Or consider this. We also know that the human nature and the divine nature exist together in the single person of the Son of God. There are not two Jesus Christs, there is always only but one! The two natures are distinct but inseparable in the person of the Lord. So how is it that Christ the man could die while the divine and eternal person all the while continued his deathless life? The entire impenetrable mystery of the person of Jesus Christ – the whole mystery of the incarnation of God the Son, his becoming God and man at once – encounters us here at the cross. But that mystery, so deep that we can hardly put our questions into words, is fundamental to the power of the cross to save us from our sins. A man must die, God cannot die; but his death must be of infinite value, to cover the infinite disvalue of the sins of untold numbers of human beings.

But we are just beginning. We know how great was the Father’s love for his son. We hear the echo of it in Paul’s great affirmation: “He who did not spare his own son but delivered him up for us all…” and again in John 3:16, “For God so loved the world that he gave his one and only son…” The unspoken premise in both statements is that the Father’s love for his son is so great that his willingness to send him to die for sinners is the indisputable proof of how great his love for us must be. But loving him as he did and having sent him to die, in precisely what way was the Father’s beloved Son abandoned by the Father? How could the son have thought himself abandoned by such a father? Especially when the divine person of the Son was not dying on the cross? Luther is supposed to have spent an hour at one sitting trying to work out an answer to that question and gave up baffled.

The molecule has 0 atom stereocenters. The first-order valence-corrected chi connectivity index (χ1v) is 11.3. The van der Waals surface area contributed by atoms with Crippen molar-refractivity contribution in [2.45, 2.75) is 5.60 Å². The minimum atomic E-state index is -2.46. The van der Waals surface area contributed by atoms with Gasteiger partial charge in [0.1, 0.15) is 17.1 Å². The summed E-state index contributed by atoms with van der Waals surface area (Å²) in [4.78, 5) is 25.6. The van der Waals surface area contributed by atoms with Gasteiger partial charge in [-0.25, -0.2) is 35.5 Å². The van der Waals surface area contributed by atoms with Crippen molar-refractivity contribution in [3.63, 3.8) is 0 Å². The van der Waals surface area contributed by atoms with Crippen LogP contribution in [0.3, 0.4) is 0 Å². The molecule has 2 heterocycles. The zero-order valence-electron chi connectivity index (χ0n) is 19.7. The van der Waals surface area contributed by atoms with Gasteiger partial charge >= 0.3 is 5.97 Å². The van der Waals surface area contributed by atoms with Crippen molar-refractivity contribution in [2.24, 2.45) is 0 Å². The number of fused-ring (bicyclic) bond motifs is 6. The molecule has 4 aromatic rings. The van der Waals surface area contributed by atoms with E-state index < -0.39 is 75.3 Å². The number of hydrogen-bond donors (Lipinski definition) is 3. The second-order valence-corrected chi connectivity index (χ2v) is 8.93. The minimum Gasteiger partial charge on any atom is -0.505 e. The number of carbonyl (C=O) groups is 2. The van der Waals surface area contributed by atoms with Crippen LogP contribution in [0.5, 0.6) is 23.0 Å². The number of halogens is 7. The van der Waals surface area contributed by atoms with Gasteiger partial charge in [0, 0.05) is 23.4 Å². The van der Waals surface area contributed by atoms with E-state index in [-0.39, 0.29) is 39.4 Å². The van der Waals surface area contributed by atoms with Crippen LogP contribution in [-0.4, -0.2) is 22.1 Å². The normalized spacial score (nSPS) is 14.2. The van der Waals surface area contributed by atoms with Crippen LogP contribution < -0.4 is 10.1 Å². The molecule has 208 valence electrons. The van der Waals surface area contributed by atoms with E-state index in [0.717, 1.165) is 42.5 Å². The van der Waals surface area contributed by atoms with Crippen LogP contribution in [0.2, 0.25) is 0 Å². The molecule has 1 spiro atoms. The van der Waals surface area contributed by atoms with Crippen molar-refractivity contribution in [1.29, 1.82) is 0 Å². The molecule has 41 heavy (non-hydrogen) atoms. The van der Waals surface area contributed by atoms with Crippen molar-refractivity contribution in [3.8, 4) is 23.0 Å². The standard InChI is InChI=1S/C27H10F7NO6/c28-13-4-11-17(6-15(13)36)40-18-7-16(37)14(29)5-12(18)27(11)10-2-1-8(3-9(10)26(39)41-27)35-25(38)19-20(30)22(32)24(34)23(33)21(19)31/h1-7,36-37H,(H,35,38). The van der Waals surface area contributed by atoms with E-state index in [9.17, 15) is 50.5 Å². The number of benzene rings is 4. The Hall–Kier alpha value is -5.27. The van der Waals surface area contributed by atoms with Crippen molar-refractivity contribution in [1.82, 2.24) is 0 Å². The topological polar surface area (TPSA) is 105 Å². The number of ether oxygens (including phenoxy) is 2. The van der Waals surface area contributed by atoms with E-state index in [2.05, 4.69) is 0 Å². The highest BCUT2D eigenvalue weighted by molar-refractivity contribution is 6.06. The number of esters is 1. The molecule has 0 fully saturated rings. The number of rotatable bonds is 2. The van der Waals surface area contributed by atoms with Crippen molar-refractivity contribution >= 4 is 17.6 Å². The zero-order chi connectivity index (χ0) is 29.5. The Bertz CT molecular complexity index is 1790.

Or ponder this. Many have stumbled at this point. This one life given up in cruel death was sufficient to satisfy the debt of hundreds of millions, of billions of human beings! How is the weight of this death calculated that such could be true; indeed that it should be true, as Samuel Rutherford put it, there were there 10,000 worlds as full of sinners as this one, Christ’s death would still be sufficient to redeem them all. Who can tell us how the weight of sin is calculated, or the value of the blood of Jesus Christ? Nobody could see that as they witnessed the crucifixion.